Canada-based University of Waterloo’s systems design engineering professor Alexander Wong has developed a new imaging technique called correlated diffusion imaging (CDI) to assess the impact of Covid-19 on the brain.

CDI is a new form of magnetic resonance imaging (MRI) designed to capture and mix MRI signals at different gradient pulse strengths and timings to better show the differences in the way water molecules move in tissue.

Earlier, Wong developed CDI to provide a better imaging measure for identifying cancer. This new technique has been used in a study conducted at Baycrest’s Rotman Research Institute and Sunnybrook Hospital in Toronto.

Wong and his student Hayden Gunraj are the co-authors of the study named “Feasibility of diffusion-tensor and correlated diffusion imaging for studying white-matter microstructural abnormalities: Application in Covid-19”.

The rendering of the frontal-lobe white matter’s CDI showed a less-restricted diffusion of water molecules in patients with Covid-19.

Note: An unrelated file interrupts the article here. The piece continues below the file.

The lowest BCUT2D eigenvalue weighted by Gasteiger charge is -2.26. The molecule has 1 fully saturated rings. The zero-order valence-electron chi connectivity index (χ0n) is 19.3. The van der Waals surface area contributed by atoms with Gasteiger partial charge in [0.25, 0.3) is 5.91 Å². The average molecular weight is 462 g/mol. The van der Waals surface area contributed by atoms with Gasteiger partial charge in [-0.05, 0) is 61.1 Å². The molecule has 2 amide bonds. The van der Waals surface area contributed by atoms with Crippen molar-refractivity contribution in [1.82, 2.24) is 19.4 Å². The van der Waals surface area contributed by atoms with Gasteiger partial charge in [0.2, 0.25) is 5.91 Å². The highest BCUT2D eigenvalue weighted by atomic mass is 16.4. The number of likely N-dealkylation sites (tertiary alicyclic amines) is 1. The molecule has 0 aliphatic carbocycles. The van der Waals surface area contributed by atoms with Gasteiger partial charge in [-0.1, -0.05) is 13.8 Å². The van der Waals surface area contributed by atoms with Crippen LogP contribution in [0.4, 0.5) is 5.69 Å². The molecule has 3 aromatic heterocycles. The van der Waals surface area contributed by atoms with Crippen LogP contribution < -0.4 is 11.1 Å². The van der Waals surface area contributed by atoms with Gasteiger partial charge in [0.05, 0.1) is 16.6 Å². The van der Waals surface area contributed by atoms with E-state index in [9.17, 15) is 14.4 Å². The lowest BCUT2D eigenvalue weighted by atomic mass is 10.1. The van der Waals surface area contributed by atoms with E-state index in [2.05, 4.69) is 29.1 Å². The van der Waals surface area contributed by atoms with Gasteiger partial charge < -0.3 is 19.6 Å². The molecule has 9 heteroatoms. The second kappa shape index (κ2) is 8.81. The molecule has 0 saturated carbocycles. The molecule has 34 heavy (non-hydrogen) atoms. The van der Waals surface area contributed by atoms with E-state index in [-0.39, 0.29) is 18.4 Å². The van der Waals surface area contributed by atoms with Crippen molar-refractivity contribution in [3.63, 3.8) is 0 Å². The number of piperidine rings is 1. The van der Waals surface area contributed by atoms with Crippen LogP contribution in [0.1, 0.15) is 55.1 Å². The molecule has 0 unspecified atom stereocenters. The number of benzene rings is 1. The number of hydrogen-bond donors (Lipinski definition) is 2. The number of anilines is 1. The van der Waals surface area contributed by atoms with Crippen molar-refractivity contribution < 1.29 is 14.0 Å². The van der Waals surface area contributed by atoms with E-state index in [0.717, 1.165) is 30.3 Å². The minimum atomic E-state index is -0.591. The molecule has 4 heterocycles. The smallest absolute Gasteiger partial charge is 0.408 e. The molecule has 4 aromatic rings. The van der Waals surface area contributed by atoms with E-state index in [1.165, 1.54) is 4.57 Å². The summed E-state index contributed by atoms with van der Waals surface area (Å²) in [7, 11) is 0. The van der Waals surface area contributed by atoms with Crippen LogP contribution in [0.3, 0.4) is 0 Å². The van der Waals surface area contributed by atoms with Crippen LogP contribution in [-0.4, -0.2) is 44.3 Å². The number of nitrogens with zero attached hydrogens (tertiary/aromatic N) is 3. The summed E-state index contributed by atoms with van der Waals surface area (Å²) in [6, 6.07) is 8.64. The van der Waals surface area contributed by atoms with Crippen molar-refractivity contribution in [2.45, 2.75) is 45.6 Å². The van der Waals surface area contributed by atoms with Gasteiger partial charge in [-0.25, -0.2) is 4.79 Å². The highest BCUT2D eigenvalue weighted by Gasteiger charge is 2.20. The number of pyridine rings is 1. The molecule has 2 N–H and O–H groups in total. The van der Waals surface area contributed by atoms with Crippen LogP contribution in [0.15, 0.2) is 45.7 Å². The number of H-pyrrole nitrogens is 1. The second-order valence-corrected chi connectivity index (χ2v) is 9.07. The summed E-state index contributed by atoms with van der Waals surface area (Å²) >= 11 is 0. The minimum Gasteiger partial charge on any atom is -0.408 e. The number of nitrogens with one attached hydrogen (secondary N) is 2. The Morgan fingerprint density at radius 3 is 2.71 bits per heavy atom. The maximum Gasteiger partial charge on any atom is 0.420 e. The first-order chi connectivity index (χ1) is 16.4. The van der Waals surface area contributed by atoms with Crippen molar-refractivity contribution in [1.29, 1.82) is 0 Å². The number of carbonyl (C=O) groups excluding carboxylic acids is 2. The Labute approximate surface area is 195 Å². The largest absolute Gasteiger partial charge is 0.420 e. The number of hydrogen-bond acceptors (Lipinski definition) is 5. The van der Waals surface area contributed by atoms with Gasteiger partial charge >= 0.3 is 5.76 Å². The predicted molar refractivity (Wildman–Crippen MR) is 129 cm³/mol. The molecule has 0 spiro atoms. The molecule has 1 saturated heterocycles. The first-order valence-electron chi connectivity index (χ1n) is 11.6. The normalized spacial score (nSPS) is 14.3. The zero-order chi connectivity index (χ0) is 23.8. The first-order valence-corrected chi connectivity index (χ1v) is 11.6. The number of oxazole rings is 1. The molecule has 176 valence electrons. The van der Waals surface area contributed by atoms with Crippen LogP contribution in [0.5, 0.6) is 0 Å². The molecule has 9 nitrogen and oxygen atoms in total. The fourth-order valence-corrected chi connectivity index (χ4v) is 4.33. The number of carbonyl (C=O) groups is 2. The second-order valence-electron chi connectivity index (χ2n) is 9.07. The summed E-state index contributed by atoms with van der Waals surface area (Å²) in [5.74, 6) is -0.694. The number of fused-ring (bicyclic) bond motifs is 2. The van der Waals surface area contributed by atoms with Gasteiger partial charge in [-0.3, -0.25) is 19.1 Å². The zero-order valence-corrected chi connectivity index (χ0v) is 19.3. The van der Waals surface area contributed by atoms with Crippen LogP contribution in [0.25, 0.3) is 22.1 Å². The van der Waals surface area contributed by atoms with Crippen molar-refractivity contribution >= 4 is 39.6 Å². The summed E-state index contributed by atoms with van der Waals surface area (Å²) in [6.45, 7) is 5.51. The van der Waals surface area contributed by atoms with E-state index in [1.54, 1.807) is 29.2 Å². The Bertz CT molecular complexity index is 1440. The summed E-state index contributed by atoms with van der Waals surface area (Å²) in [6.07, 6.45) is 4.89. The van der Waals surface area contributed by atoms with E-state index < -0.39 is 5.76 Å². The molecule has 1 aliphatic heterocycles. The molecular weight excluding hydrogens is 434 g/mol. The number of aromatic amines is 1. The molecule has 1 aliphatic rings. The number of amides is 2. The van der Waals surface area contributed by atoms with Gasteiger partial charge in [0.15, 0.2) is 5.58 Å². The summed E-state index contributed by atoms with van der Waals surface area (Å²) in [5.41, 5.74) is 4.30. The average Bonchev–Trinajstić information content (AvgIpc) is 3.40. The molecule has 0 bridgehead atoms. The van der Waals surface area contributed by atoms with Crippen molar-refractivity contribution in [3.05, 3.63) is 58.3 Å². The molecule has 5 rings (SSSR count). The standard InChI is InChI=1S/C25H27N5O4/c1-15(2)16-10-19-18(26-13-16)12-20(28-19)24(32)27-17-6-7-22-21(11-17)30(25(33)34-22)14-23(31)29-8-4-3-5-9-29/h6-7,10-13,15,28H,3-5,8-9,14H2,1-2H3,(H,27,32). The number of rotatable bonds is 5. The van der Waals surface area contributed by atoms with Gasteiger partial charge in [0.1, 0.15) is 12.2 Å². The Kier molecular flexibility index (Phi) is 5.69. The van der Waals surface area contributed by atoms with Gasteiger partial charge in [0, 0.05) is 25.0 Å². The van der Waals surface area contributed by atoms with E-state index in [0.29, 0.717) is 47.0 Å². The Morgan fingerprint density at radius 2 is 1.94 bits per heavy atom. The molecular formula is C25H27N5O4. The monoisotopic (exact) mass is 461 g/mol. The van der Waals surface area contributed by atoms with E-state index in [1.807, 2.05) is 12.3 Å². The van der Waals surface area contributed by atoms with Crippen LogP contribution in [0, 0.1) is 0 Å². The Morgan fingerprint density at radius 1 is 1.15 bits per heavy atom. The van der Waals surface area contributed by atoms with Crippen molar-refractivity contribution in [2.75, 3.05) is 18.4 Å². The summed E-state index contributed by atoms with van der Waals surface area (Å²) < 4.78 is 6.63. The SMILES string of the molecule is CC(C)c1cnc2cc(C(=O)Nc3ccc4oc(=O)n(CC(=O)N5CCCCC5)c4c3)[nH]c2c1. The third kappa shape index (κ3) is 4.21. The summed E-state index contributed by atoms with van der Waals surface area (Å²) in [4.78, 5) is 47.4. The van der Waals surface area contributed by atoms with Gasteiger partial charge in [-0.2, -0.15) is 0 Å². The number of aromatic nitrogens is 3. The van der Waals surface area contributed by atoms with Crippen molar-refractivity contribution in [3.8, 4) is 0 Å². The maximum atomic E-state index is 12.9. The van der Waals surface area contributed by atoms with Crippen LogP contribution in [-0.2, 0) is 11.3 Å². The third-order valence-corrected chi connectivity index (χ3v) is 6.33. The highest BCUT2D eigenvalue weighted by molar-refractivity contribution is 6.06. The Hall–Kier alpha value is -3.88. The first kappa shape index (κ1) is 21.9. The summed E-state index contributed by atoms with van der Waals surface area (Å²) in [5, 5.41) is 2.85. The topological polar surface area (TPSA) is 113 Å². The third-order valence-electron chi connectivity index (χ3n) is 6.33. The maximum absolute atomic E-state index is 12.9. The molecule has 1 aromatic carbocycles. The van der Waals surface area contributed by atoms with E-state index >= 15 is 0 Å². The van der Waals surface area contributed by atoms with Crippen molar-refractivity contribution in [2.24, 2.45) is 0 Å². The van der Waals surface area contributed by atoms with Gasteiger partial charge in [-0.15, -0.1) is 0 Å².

Simultaneously, the imaging demonstrated a restricted diffusion of water molecules in the cerebellum of Covid-19 patients.

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Rotman’s study is claimed to be the first one to show diffusion abnormalities in the white matter of the cerebellum, in addition to demonstrating Covid-19’s effects on the brain.

Wong suggested that future tests will study whether Covid-19 actually damages brain tissue.

Additional studies will be conducted to determine whether Covid-19 can change the grey matter of the brain.

Wong said: “Hopefully, this research can lead to better diagnoses and treatments for Covid-19 patients.

“And that could just be the beginning for CDI, as it might be used to understand degenerative processes in other diseases such as Alzheimer’s or to detect breast or prostate cancers.”